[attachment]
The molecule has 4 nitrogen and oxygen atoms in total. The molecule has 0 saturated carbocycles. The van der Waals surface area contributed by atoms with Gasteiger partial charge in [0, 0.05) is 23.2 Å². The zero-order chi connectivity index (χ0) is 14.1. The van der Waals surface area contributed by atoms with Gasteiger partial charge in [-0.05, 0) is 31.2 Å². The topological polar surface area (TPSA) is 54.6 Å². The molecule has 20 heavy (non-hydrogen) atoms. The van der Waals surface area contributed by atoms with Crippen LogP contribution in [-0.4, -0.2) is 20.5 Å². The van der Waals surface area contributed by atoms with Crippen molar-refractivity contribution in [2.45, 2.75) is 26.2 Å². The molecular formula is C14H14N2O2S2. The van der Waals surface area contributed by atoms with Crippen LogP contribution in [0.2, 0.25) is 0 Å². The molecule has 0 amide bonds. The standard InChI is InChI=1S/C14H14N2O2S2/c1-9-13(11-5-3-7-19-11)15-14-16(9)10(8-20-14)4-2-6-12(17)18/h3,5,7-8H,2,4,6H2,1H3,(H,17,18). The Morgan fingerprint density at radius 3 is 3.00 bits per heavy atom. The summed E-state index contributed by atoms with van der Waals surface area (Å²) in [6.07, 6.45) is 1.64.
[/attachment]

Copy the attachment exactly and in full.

The molecule has 4 nitrogen and oxygen atoms in total. The molecule has 0 saturated carbocycles. The van der Waals surface area contributed by atoms with Gasteiger partial charge in [0, 0.05) is 23.2 Å². The zero-order chi connectivity index (χ0) is 14.1. The van der Waals surface area contributed by atoms with Gasteiger partial charge in [-0.05, 0) is 31.2 Å². The topological polar surface area (TPSA) is 54.6 Å². The molecule has 20 heavy (non-hydrogen) atoms. The van der Waals surface area contributed by atoms with Crippen LogP contribution in [-0.4, -0.2) is 20.5 Å². The van der Waals surface area contributed by atoms with Crippen molar-refractivity contribution in [2.45, 2.75) is 26.2 Å². The molecular formula is C14H14N2O2S2. The van der Waals surface area contributed by atoms with Crippen LogP contribution in [0.2, 0.25) is 0 Å². The molecule has 0 amide bonds. The standard InChI is InChI=1S/C14H14N2O2S2/c1-9-13(11-5-3-7-19-11)15-14-16(9)10(8-20-14)4-2-6-12(17)18/h3,5,7-8H,2,4,6H2,1H3,(H,17,18). The Morgan fingerprint density at radius 3 is 3.00 bits per heavy atom. The summed E-state index contributed by atoms with van der Waals surface area (Å²) in [6.07, 6.45) is 1.64.